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Monday, February 23, 2009

Scarlet...Review

About the book:
After losing everything he owns, forester Will Scarlet embarks on a search for none other than King Raven, whose exploits have already become legendary. After fulfilling his quest--and proving himself a skilled and loyal companion--Will joins the heroic archer and his men.

Now, however, Will is in prison for a crime he did not commit. His sentence is death by hanging--unless he delivers King Raven and his band of cohorts.
That, of course, he will never do.

Wales is slowly falling under the control of the invading Normans, and King William the Red has given his ruthless barons control of the land. In desperation, the people turn to King Raven and his men for justice and survival in the face of the ever-growing onslaught.

From deep in the forest they form a daring plan for deliverance, knowing that failure means death for them all.

Scarlet continues Stephen R. Lawhead's riveting saga that began with the novel Hood, which relocated the legend of Robin Hood to the Welsh countryside and its dark forests. Steeped in Celtic mythology and the political intrigue of medival Britain, Lawhead's trilogy conjures up an ancient past and holds a mirror to contemporary realities. Prepare for an epic tale that dares to shatter everything you thought you knew about Robin Hood.


Scarlet is the second in the King Raven trilogy about Robin Hood. The story picks up where Hood leaves off, with Will Scarlet being kept prisoner by Count de Braose. Will is in prison for alleged treason to the crown, and will be hung, unless he tells the count where to find King Raven. While in prison, Will is narrating his story to a young monk named Odo, so parts of the story are from Will's first person perspective and others are a third person narrative. The dual narratives work here. Will starts his narration with how he came to join Bran ap Brychan's rebel group. Disillusioned with his life as a forester, he seeks out the legendary King Raven's band of outlaws.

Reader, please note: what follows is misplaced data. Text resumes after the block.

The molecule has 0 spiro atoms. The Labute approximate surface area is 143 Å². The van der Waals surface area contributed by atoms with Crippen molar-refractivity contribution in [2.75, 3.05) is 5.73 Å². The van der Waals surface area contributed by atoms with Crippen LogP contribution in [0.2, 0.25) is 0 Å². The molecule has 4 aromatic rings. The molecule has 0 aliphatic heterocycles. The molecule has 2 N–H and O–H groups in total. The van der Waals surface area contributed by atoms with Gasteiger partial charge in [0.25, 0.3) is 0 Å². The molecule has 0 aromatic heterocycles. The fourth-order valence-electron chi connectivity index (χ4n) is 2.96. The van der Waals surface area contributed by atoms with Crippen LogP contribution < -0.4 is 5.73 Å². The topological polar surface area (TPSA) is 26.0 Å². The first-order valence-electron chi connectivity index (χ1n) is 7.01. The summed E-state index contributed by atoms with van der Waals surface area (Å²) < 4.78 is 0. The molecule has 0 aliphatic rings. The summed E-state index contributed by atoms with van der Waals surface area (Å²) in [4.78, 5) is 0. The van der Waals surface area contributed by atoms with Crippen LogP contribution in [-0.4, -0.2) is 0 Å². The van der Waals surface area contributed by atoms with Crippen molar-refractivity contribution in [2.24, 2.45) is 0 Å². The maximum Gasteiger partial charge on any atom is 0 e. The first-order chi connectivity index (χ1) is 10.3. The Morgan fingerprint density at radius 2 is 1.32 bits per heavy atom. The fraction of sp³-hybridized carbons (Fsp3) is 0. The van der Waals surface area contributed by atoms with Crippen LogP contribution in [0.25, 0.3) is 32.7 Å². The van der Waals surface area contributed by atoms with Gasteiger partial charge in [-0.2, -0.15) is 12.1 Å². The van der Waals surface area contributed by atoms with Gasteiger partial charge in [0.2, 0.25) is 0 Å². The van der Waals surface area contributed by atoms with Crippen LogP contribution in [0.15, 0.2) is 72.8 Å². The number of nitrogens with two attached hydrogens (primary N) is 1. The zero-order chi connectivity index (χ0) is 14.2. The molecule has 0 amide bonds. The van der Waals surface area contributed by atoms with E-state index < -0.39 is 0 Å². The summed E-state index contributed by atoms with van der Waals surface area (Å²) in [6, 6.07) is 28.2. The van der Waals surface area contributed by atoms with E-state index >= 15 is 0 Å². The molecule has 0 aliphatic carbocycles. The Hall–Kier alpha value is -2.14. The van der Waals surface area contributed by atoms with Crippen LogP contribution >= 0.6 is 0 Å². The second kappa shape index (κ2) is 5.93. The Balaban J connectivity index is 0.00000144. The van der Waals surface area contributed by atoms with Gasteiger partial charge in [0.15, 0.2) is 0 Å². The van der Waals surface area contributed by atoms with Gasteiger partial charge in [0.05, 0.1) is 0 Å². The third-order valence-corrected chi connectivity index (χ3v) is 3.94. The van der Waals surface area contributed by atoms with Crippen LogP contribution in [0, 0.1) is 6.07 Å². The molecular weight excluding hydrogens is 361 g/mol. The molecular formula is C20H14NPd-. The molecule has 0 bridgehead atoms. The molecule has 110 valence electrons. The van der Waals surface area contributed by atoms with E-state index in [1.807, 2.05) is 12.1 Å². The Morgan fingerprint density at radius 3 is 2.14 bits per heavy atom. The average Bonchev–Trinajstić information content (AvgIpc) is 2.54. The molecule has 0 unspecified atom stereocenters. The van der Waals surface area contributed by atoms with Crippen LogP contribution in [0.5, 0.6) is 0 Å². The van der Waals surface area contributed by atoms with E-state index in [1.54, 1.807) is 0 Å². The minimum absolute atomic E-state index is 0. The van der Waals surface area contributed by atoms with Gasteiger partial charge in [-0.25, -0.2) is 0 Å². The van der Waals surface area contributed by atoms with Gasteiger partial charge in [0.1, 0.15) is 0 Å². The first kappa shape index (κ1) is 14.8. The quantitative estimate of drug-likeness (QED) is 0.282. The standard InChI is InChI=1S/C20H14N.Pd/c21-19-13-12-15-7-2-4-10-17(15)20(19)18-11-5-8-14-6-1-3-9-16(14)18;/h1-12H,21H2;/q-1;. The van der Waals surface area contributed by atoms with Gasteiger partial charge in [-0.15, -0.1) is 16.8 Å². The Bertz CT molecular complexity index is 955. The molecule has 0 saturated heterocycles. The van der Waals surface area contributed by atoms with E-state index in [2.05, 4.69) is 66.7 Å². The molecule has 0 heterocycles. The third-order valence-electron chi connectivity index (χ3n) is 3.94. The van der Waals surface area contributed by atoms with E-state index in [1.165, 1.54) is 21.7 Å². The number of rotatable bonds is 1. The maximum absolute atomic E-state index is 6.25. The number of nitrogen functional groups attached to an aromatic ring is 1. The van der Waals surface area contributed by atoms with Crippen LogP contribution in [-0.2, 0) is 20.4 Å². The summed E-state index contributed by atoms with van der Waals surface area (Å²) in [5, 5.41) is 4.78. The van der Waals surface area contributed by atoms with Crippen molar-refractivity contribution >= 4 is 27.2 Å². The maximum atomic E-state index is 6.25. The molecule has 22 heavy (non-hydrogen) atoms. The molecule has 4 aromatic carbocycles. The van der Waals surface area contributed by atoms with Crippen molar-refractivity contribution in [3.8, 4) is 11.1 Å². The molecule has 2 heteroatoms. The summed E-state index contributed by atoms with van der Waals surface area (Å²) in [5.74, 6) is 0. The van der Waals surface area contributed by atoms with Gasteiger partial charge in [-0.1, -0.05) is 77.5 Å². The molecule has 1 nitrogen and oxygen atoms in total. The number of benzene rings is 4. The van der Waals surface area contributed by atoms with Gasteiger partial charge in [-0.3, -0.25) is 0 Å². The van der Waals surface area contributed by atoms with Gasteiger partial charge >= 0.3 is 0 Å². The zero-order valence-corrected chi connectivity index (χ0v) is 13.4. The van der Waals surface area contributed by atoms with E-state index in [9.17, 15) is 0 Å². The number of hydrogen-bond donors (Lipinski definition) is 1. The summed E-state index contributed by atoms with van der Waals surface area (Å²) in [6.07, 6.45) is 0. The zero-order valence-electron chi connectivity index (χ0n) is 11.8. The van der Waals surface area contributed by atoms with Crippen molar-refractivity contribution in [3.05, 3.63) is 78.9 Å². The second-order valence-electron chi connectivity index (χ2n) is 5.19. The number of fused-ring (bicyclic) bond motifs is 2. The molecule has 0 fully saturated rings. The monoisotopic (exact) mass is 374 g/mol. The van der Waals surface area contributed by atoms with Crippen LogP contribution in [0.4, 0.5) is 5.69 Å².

As Will becomes an integral part of the Cel Craidd community, he finds love with Noin, a relative newcomer herself. Merian has also remained with Bran, rather than returning to her father. Bran is as committed as ever to defeating the Norman invaders and reclaiming his throne and kingdom.

Scarlet shows us more of the political intrigue and maneuverings of the day. Political lying, deceit and self-preservation were just as much in effect then, as they are today. The King of England proves himself just as dishonest and capable of deceit as one would expect.

This isn't a stand-alone book. You need to read the first one, Hood, to really understand the story.

At once, engaging and entertaining. An easy read and one that will keep you captivated until the end.

Thanks to my local library for having a copy I could borrow.  You can purchase your own copy here.

Read 2/09

* * *

3/5 Stars

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